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Andreas Bertholan Schwarz

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Andreas Bertholan Schwarz was born in Budapest in 1886 and obtained his ‘habilitation’ in 1912. From 1920 to 1926 he was a professor of Roman and Civil Law at the University of Leipzig. He then transferred to the University of Zurich and in 1929 moved to the University of Freiburg from which he was dismissed in 1933. He immigrated to Turkey in 1934 and was appointed as professor in the same field at the Law Faculty of the University of Istanbul where he remained until 1950 when he became guest professor at the University of Freiburg. Schwarz died in Freiburg in 1953. By advising parliamentary commissions and submitting several memoranda for the required changes in the Law he played a significant role in modernizing Turkey’s civil laws during the 1930s, which brought a deep-rooted progress. As a result the existing religious marriage law was abolished and civil marriage became obligatory, polygamy was outlawed and equality between husband and wife was established. His book on family law greatly influenced Turkish jurists and contributed to the modern conceptualization of family jurisprudence. He trained an entire generation of Turkish legal scholars. Quoting Professor Fritz Neumark, economist and fellow émigré, Schwarz was one of the most impressive and scientifically invaluable persons among us. He possessed high degree self-respect and had a lasting influence on his Turkish colleagues. He was of the opinion that a university professor should have a social preference stand based on quasi-natural law.

'Habilitation,' a term used within the university system of France and Germany, qualifies the holder to be admitted as a professor at a university. It is a post-doctoral thesis and demonstrates competence in further research.

“Schwarz has been a prolific writer in a little-practiced field of ancient studies that have an important sociological character. I should very much like to see him in America, both because of my personal regard for him and because of my personal interest in his work.” Charles B. Welles, classics professor, writing on Yale University stationery on October 18, 1940. Courtesy of the Grenander Department of Special Collections and Archives, University of Albany, New York.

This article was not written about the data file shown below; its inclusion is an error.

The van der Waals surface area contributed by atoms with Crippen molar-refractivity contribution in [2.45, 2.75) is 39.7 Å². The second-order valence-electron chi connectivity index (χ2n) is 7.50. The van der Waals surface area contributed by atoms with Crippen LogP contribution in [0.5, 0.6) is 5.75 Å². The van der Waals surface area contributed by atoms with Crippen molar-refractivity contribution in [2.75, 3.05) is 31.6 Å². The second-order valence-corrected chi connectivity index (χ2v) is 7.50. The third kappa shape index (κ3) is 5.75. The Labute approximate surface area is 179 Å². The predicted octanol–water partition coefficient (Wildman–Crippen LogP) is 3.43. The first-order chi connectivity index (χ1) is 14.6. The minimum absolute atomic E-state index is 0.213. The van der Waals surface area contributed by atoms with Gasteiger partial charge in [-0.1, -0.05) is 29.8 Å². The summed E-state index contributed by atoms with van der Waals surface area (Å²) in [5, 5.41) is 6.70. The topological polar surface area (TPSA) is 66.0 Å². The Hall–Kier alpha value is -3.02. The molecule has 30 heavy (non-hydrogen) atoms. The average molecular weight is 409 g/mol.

In the early forties he tried to emigrate to the United States, being fearful of Germany’s military success and Turkeys precarious position. To that effect he sought positions in Yale university and the New School for Social Research. His attempts were frustrated and he remained in Turkey until his return to post-war Germany. For the correspondence related to his attempts see: Émigré Files, University of New York at Albany Library (courtesy of Special Collections and Archives).

A relevant publication of his is: A.B.Schwarz, Das Schweizerische Zivilgesetzbuch in der auslaendischen Rechtsentwicklung. Zurich 1950. One of his publications that relates to family law in Turkey is “Ein Rechtvergleich zwischen dem alten und neuen türkischen Zivilgesetzbuch,” in Annales de la Faculté de Droit d’Istanbul, Vol. 35, No.52, 2003, pp. 323-338.

Andreas B. Schwartz, Aile Hukuku (Family Law), translated by Bülent Davran into Turkish. Istanbul University Publications, 1942. Second printing 1946.

Stanford J. Shaw, Turkey and the Holocaust. (London: Macmillan, 1993) p. 355.

Neumark, F. Boğaziçine Sığınanlar, Translated by Şefik Alp Bahadır, Ercivan atbaası, (Istanbul: 1982) 89,102-03.

This article is based on Andic, F and Reisman, A. (2007) “Migration and transfer of knowledge: Refugees from nazism and Turkish legal reform.” Forum historiae iuris. Also Also available on SSRN at

For additional reading on Andreas B. Schwarz’s Turkish exile see Arnold Reisman TURKEY'S MODERNIZATION: Refugees from Nazism and Ataturk's Vision

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